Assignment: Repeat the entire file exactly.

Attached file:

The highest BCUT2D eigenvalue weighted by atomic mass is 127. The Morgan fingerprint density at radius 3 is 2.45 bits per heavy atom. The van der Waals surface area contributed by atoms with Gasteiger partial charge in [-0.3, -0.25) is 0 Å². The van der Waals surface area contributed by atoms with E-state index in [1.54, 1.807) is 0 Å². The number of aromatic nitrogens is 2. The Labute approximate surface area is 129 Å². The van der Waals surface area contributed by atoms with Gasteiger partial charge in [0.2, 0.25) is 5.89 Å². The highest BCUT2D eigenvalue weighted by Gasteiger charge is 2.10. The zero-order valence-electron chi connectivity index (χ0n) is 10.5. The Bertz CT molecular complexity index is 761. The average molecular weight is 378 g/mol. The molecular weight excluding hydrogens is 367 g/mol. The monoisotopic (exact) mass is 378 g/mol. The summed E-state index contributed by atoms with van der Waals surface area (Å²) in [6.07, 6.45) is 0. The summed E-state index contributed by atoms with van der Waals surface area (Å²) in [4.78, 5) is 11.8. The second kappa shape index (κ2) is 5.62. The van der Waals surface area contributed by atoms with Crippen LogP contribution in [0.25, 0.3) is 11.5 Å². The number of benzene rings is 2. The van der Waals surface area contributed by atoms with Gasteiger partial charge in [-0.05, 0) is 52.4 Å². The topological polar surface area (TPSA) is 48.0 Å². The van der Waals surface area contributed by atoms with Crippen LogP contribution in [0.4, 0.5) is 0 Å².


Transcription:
The highest BCUT2D eigenvalue weighted by atomic mass is 127. The Morgan fingerprint density at radius 3 is 2.45 bits per heavy atom. The van der Waals surface area contributed by atoms with Gasteiger partial charge in [-0.3, -0.25) is 0 Å². The van der Waals surface area contributed by atoms with E-state index in [1.54, 1.807) is 0 Å². The number of aromatic nitrogens is 2. The Labute approximate surface area is 129 Å². The van der Waals surface area contributed by atoms with Gasteiger partial charge in [0.2, 0.25) is 5.89 Å². The highest BCUT2D eigenvalue weighted by Gasteiger charge is 2.10. The zero-order valence-electron chi connectivity index (χ0n) is 10.5. The Bertz CT molecular complexity index is 761. The average molecular weight is 378 g/mol. The molecular weight excluding hydrogens is 367 g/mol. The monoisotopic (exact) mass is 378 g/mol. The summed E-state index contributed by atoms with van der Waals surface area (Å²) in [6.07, 6.45) is 0. The summed E-state index contributed by atoms with van der Waals surface area (Å²) in [4.78, 5) is 11.8. The second kappa shape index (κ2) is 5.62. The van der Waals surface area contributed by atoms with Crippen LogP contribution in [0.25, 0.3) is 11.5 Å². The number of benzene rings is 2. The van der Waals surface area contributed by atoms with Gasteiger partial charge in [-0.05, 0) is 52.4 Å². The topological polar surface area (TPSA) is 48.0 Å². The van der Waals surface area contributed by atoms with Crippen LogP contribution in [0.4, 0.5) is 0 Å².